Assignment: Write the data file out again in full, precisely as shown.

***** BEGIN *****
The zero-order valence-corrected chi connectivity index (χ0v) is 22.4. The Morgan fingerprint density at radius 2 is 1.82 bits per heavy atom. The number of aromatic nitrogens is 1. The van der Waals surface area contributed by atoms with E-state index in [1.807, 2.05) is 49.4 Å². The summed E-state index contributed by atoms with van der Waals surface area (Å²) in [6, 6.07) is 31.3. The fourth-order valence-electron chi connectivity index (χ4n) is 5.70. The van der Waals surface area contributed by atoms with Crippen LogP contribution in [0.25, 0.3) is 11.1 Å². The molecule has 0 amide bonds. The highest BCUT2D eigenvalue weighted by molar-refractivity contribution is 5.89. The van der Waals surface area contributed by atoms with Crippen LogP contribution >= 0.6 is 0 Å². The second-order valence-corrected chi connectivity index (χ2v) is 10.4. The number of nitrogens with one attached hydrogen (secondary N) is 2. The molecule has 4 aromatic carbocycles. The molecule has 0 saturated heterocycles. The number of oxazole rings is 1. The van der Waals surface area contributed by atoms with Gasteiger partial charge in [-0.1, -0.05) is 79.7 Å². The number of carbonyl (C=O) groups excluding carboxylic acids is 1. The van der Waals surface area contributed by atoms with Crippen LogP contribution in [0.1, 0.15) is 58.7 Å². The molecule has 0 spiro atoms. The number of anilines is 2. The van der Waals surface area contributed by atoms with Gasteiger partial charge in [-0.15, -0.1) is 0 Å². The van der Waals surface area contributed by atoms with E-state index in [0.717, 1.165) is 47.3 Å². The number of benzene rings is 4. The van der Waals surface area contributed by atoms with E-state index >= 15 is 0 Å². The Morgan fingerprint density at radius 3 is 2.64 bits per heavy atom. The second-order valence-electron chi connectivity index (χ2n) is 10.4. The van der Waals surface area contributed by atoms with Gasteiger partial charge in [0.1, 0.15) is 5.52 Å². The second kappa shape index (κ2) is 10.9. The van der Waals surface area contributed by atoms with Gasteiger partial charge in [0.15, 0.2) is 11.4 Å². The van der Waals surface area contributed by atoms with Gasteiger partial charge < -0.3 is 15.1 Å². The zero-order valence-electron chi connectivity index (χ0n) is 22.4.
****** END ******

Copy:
The zero-order valence-corrected chi connectivity index (χ0v) is 22.4. The Morgan fingerprint density at radius 2 is 1.82 bits per heavy atom. The number of aromatic nitrogens is 1. The van der Waals surface area contributed by atoms with E-state index in [1.807, 2.05) is 49.4 Å². The summed E-state index contributed by atoms with van der Waals surface area (Å²) in [6, 6.07) is 31.3. The fourth-order valence-electron chi connectivity index (χ4n) is 5.70. The van der Waals surface area contributed by atoms with Crippen LogP contribution in [0.25, 0.3) is 11.1 Å². The molecule has 0 amide bonds. The highest BCUT2D eigenvalue weighted by molar-refractivity contribution is 5.89. The van der Waals surface area contributed by atoms with Crippen LogP contribution >= 0.6 is 0 Å². The second-order valence-corrected chi connectivity index (χ2v) is 10.4. The number of nitrogens with one attached hydrogen (secondary N) is 2. The molecule has 4 aromatic carbocycles. The molecule has 0 saturated heterocycles. The number of oxazole rings is 1. The van der Waals surface area contributed by atoms with Gasteiger partial charge in [-0.1, -0.05) is 79.7 Å². The number of carbonyl (C=O) groups excluding carboxylic acids is 1. The van der Waals surface area contributed by atoms with Crippen LogP contribution in [0.1, 0.15) is 58.7 Å². The molecule has 0 spiro atoms. The number of anilines is 2. The van der Waals surface area contributed by atoms with Gasteiger partial charge in [-0.15, -0.1) is 0 Å². The van der Waals surface area contributed by atoms with E-state index in [0.717, 1.165) is 47.3 Å². The number of benzene rings is 4. The van der Waals surface area contributed by atoms with E-state index >= 15 is 0 Å². The Morgan fingerprint density at radius 3 is 2.64 bits per heavy atom. The second-order valence-electron chi connectivity index (χ2n) is 10.4. The van der Waals surface area contributed by atoms with Gasteiger partial charge in [0.1, 0.15) is 5.52 Å². The second kappa shape index (κ2) is 10.9. The van der Waals surface area contributed by atoms with Gasteiger partial charge in [0.15, 0.2) is 11.4 Å². The van der Waals surface area contributed by atoms with Gasteiger partial charge < -0.3 is 15.1 Å². The zero-order valence-electron chi connectivity index (χ0n) is 22.4.